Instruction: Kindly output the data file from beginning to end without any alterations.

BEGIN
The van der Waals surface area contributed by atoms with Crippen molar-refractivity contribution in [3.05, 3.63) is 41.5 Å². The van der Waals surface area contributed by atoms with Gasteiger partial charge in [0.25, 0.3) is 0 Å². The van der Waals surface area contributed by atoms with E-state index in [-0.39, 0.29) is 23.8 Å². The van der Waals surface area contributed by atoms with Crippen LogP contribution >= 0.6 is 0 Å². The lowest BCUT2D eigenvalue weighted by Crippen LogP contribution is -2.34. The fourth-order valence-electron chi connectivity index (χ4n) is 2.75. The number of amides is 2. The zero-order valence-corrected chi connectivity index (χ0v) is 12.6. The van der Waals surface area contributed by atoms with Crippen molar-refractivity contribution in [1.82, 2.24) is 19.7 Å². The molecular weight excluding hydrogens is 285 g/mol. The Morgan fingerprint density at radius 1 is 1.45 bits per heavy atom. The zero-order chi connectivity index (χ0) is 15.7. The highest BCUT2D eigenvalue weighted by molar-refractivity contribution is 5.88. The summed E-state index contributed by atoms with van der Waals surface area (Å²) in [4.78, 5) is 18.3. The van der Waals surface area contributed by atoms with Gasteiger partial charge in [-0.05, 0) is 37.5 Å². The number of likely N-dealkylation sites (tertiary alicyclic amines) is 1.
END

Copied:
The van der Waals surface area contributed by atoms with Crippen molar-refractivity contribution in [3.05, 3.63) is 41.5 Å². The van der Waals surface area contributed by atoms with Gasteiger partial charge in [0.25, 0.3) is 0 Å². The van der Waals surface area contributed by atoms with E-state index in [-0.39, 0.29) is 23.8 Å². The van der Waals surface area contributed by atoms with Crippen LogP contribution >= 0.6 is 0 Å². The lowest BCUT2D eigenvalue weighted by Crippen LogP contribution is -2.34. The fourth-order valence-electron chi connectivity index (χ4n) is 2.75. The number of amides is 2. The zero-order valence-corrected chi connectivity index (χ0v) is 12.6. The van der Waals surface area contributed by atoms with Crippen molar-refractivity contribution in [1.82, 2.24) is 19.7 Å². The molecular weight excluding hydrogens is 285 g/mol. The Morgan fingerprint density at radius 1 is 1.45 bits per heavy atom. The zero-order chi connectivity index (χ0) is 15.7. The highest BCUT2D eigenvalue weighted by molar-refractivity contribution is 5.88. The summed E-state index contributed by atoms with van der Waals surface area (Å²) in [4.78, 5) is 18.3. The van der Waals surface area contributed by atoms with Gasteiger partial charge in [-0.05, 0) is 37.5 Å². The number of likely N-dealkylation sites (tertiary alicyclic amines) is 1.